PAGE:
At the end of last week, Doug took a turn for the worse. And then two nights ago, everything came crashing down. They were told that the cancer had further metastasized and basically, there was nothing more that could be done. Doug’s situation is very serious.

Doug did not want to be poked and prodded. He wants his remaining time to be comfortable. The family made the decision for Doug to enter hospice care two nights ago.

When I went to visit yesterday, I wasn’t sure what I would find. The family had been so full of hope for Doug’s recovery. Doug, Lisa and the boys are young. The future still has so much in store for all of them. Were they ready to accept that Doug was now on a new journey, one where his physical body would die sometime in the near future?

My visit yesterday with Lisa, with Doug and the boys was extremely powerful and moving.

How do you prepare those around you for the fact that you are now on the final journey of your life and that death is imminent?

How do you prepare yourself for this final journey when you know you will be leaving this earthly world?

How does one prepare to say “goodbye” to our loved one who is making this final journey?

She and I sat talking outside in the healing garden while Doug slept.

Waterfall in the healing garden at Good Shepherd Hospice
Waterfall in the healing garden at Good Shepherd Hospice

I was in awe of Lisa’s tremendous strength at this most difficult and painful time.

Doug’s heart is so deeply embedded within Lisa, and she and Doug have spent so much time speaking about what is taking place now, that Lisa has been preparing herself for this moment. She knows this will not be an easy time. She knows that she cannot possibly know what she will feel when “the time comes.” However, she knows that she will always feel Doug’s beautiful heart with her always. 

I was able to spend time alone with Doug. Obviously, this is not where Doug hoped his illness would lead, but he also knows that he cannot change things. Doug’s heart is so open and full, full of love and gratitude: he expressed love and gratitude for all the blessings he had in his life: his beautiful family, gratitude for his wonderful supportive congregation and me, for his co-workers, for everything in his life. We spoke of ways to make this part of the journey meaningful for him and his family, to say “goodbye” and “I love you”. We spoke of what it might mean when he’s physically gone, but we hope his beautiful heart and spirit will still be felt by those close to him. We spoke of these things and so much more.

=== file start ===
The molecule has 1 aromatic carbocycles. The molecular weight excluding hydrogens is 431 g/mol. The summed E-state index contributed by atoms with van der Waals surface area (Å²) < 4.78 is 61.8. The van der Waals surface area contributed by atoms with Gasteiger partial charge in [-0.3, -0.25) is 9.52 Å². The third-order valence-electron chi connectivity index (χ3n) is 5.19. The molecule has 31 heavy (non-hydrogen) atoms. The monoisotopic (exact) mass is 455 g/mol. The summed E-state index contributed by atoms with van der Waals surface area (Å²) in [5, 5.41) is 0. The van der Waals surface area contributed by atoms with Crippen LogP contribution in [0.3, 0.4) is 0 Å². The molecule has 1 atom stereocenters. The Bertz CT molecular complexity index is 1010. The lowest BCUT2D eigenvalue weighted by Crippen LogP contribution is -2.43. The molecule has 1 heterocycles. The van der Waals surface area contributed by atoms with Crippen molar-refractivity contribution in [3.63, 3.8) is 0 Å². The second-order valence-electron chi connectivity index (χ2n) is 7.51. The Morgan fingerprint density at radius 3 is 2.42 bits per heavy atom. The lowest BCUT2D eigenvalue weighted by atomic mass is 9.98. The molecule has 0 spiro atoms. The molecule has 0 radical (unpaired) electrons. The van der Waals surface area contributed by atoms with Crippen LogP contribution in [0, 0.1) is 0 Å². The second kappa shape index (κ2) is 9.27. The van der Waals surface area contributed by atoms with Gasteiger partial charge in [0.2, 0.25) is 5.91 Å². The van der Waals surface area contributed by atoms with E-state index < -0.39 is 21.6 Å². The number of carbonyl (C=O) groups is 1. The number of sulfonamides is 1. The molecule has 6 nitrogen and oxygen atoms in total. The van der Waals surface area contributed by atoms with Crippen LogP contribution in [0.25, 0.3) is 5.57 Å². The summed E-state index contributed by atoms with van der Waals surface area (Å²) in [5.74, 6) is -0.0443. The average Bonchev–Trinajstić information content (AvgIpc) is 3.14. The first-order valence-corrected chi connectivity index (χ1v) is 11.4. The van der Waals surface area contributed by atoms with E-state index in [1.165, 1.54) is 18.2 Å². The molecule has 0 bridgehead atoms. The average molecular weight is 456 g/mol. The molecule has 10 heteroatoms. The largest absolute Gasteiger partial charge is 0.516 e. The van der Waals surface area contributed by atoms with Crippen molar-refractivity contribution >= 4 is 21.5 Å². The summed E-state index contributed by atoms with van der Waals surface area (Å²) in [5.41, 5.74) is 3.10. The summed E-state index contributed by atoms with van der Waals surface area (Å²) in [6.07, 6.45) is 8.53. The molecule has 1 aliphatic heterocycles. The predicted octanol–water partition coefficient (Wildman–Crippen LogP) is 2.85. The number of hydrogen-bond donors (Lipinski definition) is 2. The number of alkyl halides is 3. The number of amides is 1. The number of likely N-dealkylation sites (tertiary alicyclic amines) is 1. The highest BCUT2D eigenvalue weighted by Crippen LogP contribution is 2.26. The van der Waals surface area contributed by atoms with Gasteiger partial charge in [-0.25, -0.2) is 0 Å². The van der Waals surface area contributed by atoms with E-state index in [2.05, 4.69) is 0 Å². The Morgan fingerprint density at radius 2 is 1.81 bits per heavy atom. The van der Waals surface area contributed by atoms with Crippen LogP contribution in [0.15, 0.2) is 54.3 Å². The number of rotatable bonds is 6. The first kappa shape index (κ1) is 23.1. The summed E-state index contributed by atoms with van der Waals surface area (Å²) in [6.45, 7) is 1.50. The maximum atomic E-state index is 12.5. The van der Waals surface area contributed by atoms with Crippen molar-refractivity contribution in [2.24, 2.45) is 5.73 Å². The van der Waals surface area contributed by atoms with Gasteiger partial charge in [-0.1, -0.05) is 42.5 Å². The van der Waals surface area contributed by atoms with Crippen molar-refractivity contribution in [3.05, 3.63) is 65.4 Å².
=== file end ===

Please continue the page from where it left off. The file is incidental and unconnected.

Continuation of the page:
His attitude, his dignity, his approach, his tremendous sense of love, gratitude and acceptance brought me to tears. I felt as if he was the one leading the way for all of us. He was showing us that everything was going to be ok. He would be the one in the driver’s seat, and then he would hand the steering wheel to someone else at the designated time, when it was time for him to “go off into the sunset.”

As Lisa, Evan, Jordan and Lisa’s mother came into the room, we spoke of these things for a bit longer.

Lisa, Evan, Jordan and Doug held hands – and I took a photo.

The Walters' Family Hands
The Walters’ Family Hands

Lisa has always loved my blogs. I had asked if I could write something about Doug’s and her tremendous strength during this time (without using their names) and her reply was: “Please – use our names.” And Doug gave his permission as well. They both feel if they can help someone else going through something similar, that it is so important and worthwhile to do so.

I asked everyone to hold hands and make a circle of love. I sang two different mi sheberach prayers – prayers of healing. I asked for healing of mind, body and spirit for all of them. I asked for them to find the strength for this journey with the love, support and nurturing embrace of each other.

El na r’fa na la – God please heal her now,
R’fu-at ha-nefesh, r’fu-at ha-guf, r-fu-ah shleimah – healing of the soul, healing of the body, complete healing.
Heal us now.

Doug and Lisa, Evan and Jordan – we wish you comfort and strength on this journey. Know that we are here for you however you need us, whenever you need us. Doug, you are going to a place where we cannot accompany you. We wish you peace and smooth sailing. We will take care of your family. Your heart will live within all of us, beating strong and loud, lighting the way toward the future. Inspiring us to live as you would want us to live.

L’chi lach – to a place that I will show you.
Lech l’cha – to a place you do not know.
L’chi lach – to a place that I will show you,
And you shall be a blessing, And you shall be a blessing, And you shall be a blessing,
L’chi lach.
(Debbie Friedman, based on Genesis 12:1-2)